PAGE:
Current Issue
This Month's Print Issue

Follow Fast Company

We’ll come to you.

2 minute read

Americans Will Pay More For Organic, But They Also Have No Idea What "Organic" Means

The food marketers have won.

  • <p>American consumers care about their food, but they’re also entirely baffled by what they’re eating.</p>
  • <p>When brand consultancy BFG surveyed 300 shoppers in late September, they found that nearly 70% were buying some organic food, but only 20% thought they could define what “organic” means.</p>
  • <p>BFG, whose survey respondents were mostly under 35, found that more than half qualified as “concerned, but confused.”</p>
  • <p>“What I think we’re seeing in grocery stores is that consumers are ultimately idealists,” explains BFG CEO Kevin Meany.</p>
  • <p>“They desire honesty. They want to believe. They trust the label, and they’re willing to pay more based on that for something like ‘all-natural’ even though they’re not totally sure what it means.”</p>
  • <p>Major grocery chains like Whole Foods and Trader Joe’s have been slapped with lawsuits in recent years over the frequent use of “all natural,” “natural,” and “organic” labeling on products with questionable ingredients.</p>
  • 01 /06

    American consumers care about their food, but they’re also entirely baffled by what they’re eating.

  • 02 /06

    When brand consultancy BFG surveyed 300 shoppers in late September, they found that nearly 70% were buying some organic food, but only 20% thought they could define what “organic” means.

  • 03 /06

    BFG, whose survey respondents were mostly under 35, found that more than half qualified as “concerned, but confused.”

  • 04 /06

    “What I think we’re seeing in grocery stores is that consumers are ultimately idealists,” explains BFG CEO Kevin Meany.

  • 05 /06

    “They desire honesty. They want to believe. They trust the label, and they’re willing to pay more based on that for something like ‘all-natural’ even though they’re not totally sure what it means.”

  • 06 /06

    Major grocery chains like Whole Foods and Trader Joe’s have been slapped with lawsuits in recent years over the frequent use of “all natural,” “natural,” and “organic” labeling on products with questionable ingredients.

Young American consumers care about their food, but they’re also entirely baffled by what they’re eating. When brand consultancy BFG surveyed 300 shoppers in late September, they found that nearly 70% were buying some organic food, but only 20% thought they could define what "organic" means.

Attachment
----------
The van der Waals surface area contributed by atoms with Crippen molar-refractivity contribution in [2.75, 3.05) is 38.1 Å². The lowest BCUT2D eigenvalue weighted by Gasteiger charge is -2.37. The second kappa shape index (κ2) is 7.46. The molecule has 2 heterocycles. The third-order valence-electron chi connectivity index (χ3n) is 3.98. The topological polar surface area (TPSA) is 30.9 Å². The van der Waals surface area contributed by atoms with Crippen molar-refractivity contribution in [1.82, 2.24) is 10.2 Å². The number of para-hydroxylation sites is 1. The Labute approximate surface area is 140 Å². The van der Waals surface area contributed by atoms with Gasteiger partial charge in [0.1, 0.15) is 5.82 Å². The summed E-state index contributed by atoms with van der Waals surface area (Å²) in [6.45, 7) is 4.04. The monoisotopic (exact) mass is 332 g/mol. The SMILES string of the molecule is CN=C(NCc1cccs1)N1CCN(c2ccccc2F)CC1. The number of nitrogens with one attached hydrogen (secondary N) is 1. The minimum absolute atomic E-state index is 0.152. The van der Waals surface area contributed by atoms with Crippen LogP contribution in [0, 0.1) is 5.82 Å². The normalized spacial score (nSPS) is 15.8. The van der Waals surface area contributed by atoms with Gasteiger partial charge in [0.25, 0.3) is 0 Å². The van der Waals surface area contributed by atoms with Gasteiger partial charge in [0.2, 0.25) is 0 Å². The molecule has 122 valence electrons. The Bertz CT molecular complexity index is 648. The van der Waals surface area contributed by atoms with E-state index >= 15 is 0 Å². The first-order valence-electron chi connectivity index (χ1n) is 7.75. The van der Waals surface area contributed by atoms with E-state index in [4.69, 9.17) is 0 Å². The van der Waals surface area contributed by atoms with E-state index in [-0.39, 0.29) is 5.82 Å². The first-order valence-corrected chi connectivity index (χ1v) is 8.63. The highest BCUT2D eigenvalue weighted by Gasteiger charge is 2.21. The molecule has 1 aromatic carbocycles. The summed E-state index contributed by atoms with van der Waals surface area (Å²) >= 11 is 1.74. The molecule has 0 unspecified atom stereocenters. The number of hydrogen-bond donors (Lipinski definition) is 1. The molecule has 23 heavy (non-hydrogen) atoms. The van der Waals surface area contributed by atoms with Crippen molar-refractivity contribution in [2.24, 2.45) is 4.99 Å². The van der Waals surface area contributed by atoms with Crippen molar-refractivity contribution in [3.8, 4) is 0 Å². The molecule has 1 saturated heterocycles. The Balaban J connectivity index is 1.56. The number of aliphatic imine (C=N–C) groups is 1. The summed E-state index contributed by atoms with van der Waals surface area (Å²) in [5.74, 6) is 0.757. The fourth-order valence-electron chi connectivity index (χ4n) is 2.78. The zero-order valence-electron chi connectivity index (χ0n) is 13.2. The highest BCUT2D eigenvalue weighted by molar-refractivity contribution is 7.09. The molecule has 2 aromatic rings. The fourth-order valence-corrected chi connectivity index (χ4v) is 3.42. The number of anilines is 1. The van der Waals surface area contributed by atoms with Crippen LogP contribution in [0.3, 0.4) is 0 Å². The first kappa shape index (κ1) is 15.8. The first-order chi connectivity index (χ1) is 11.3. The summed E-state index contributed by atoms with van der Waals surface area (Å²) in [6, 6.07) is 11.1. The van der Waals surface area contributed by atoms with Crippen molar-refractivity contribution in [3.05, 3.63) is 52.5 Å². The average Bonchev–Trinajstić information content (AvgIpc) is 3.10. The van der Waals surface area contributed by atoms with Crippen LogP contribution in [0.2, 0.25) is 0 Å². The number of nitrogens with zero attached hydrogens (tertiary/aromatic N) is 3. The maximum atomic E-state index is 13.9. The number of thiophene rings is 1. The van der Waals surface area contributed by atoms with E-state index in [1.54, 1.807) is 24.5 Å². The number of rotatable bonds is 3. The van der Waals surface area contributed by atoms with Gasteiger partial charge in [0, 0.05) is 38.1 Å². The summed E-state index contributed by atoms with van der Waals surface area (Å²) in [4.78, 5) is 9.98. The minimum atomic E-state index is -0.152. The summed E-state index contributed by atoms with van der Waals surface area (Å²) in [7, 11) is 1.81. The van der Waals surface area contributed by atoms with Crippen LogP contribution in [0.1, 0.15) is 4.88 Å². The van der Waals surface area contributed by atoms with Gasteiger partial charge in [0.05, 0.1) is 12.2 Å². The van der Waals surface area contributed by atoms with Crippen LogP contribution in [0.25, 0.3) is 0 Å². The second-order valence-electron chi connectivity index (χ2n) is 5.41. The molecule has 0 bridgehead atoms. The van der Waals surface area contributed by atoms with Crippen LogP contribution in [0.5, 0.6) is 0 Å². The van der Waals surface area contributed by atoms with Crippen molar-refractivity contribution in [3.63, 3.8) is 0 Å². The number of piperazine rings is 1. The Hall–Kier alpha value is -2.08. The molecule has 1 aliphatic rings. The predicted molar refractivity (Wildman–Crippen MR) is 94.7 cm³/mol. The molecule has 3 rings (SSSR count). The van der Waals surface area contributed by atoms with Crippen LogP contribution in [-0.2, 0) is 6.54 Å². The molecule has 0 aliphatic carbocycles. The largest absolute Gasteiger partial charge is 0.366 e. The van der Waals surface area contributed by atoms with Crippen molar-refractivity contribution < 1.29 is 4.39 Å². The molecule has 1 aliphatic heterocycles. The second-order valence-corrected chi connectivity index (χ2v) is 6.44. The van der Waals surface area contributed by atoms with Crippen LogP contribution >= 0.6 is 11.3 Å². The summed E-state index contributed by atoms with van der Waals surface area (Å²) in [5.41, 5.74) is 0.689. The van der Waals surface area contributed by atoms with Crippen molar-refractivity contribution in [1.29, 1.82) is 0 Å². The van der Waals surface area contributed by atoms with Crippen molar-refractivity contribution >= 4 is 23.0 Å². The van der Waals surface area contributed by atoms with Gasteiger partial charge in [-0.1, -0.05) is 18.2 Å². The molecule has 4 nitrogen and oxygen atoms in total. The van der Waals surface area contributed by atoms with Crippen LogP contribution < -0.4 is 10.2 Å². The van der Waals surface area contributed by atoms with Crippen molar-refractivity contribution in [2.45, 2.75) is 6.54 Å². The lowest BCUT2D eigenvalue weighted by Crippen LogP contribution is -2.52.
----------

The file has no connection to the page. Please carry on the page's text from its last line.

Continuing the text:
BFG, whose survey respondents were mostly under 35, found that more than half qualified as "concerned, but confused."

"What I think we’re seeing in grocery stores is that consumers are ultimately idealists," explains BFG CEO Kevin Meany. "They desire honesty. They want to believe. They trust the label, and they’re willing to pay more based on that for something like ‘all-natural’ even though they’re not totally sure what it means."

Major grocery chains like Whole Foods and Trader Joe’s have been slapped with lawsuits in recent years over the frequent use of "all natural," "natural," and "organic" labeling on products with questionable ingredients. The FDA does regulate these terms, but consumer advocacy groups point out that the agency’s definitions are fairly loose. Nevertheless, the appeal of authentic food has grown so much in recent years that even products like Kraft Singles are getting the farm-fresh branding treatment—even if marketers have to skirt around the technical limitations of a cheese "product" (rather than actual cheese).

More than 70% of BFG’s survey respondents said that they agreed some food labels were meaningless, but 37% said they still "trusted" the label’s intent. Similarly, 59% of respondents said they were concerned about genetically modified organisms (GMOs), but only 32% could define what a GMO was. Then again, that shouldn't come as much of a surprise. Last month, Jimmy Kimmel put a spotlight on American cognitive dissonance when he interviewed GMO-eschewing patrons of a farmers' market on what "GMO" meant. "Genetically monit... I don't know, what is it?!" They didn't do so hot.

"I think there’s a constant throughout all this, and it’s indulgence," Meany says. "Of the two extremes, indulgence [can be] super clean foods, organic, locally sourced. And on the other side, there’s just, ‘I’m going to Carl’s Jr. and get a thickburger and love it.’ They’re both basically consumer indulgences. and marketers are smart."

Just because consumers are indulgent doesn’t mean they’re gullible. Meany believes that organic and all-natural hype will eventually fade in favor of labeling that actually tells the truth. "Those brands that truly have a point of difference, if they can communicate that clearly and prove it to the consumer, they will have a distinct advantage," he says.